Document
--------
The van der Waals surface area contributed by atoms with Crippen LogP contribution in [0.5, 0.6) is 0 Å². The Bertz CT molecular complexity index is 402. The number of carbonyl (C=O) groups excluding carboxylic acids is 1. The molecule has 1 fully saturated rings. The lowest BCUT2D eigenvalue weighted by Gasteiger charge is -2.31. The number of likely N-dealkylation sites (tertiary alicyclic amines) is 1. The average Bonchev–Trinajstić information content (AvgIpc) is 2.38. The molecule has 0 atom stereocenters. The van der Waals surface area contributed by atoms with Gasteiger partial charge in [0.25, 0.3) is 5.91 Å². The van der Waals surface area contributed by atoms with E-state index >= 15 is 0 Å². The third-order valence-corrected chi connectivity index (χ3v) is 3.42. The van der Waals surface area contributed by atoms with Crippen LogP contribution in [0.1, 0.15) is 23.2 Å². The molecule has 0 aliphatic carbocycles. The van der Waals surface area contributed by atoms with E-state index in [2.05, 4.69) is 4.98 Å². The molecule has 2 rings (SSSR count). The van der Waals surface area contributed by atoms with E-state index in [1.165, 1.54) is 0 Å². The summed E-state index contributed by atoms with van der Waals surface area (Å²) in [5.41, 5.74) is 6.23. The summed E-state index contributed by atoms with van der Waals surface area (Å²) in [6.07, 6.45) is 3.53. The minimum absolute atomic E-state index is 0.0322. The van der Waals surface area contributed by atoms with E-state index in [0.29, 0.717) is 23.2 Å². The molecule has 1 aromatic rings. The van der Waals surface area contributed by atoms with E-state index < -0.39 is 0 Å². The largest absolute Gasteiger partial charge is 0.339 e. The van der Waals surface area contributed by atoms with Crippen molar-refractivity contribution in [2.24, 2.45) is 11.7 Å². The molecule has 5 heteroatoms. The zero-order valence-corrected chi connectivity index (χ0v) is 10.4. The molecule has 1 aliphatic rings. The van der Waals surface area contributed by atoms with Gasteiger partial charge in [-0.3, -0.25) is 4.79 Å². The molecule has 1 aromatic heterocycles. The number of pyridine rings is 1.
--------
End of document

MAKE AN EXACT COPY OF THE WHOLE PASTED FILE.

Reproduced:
The van der Waals surface area contributed by atoms with Crippen LogP contribution in [0.5, 0.6) is 0 Å². The Bertz CT molecular complexity index is 402. The number of carbonyl (C=O) groups excluding carboxylic acids is 1. The molecule has 1 fully saturated rings. The lowest BCUT2D eigenvalue weighted by Gasteiger charge is -2.31. The number of likely N-dealkylation sites (tertiary alicyclic amines) is 1. The average Bonchev–Trinajstić information content (AvgIpc) is 2.38. The molecule has 0 atom stereocenters. The van der Waals surface area contributed by atoms with Gasteiger partial charge in [0.25, 0.3) is 5.91 Å². The van der Waals surface area contributed by atoms with E-state index >= 15 is 0 Å². The third-order valence-corrected chi connectivity index (χ3v) is 3.42. The van der Waals surface area contributed by atoms with Crippen LogP contribution in [0.1, 0.15) is 23.2 Å². The molecule has 0 aliphatic carbocycles. The van der Waals surface area contributed by atoms with E-state index in [2.05, 4.69) is 4.98 Å². The molecule has 2 rings (SSSR count). The van der Waals surface area contributed by atoms with E-state index in [1.165, 1.54) is 0 Å². The summed E-state index contributed by atoms with van der Waals surface area (Å²) in [5.41, 5.74) is 6.23. The summed E-state index contributed by atoms with van der Waals surface area (Å²) in [6.07, 6.45) is 3.53. The minimum absolute atomic E-state index is 0.0322. The van der Waals surface area contributed by atoms with E-state index in [0.29, 0.717) is 23.2 Å². The molecule has 1 aromatic rings. The van der Waals surface area contributed by atoms with E-state index < -0.39 is 0 Å². The largest absolute Gasteiger partial charge is 0.339 e. The van der Waals surface area contributed by atoms with Crippen molar-refractivity contribution in [2.24, 2.45) is 11.7 Å². The molecule has 5 heteroatoms. The zero-order valence-corrected chi connectivity index (χ0v) is 10.4. The molecule has 1 aliphatic rings. The van der Waals surface area contributed by atoms with Gasteiger partial charge in [-0.3, -0.25) is 4.79 Å². The molecule has 1 aromatic heterocycles. The number of pyridine rings is 1.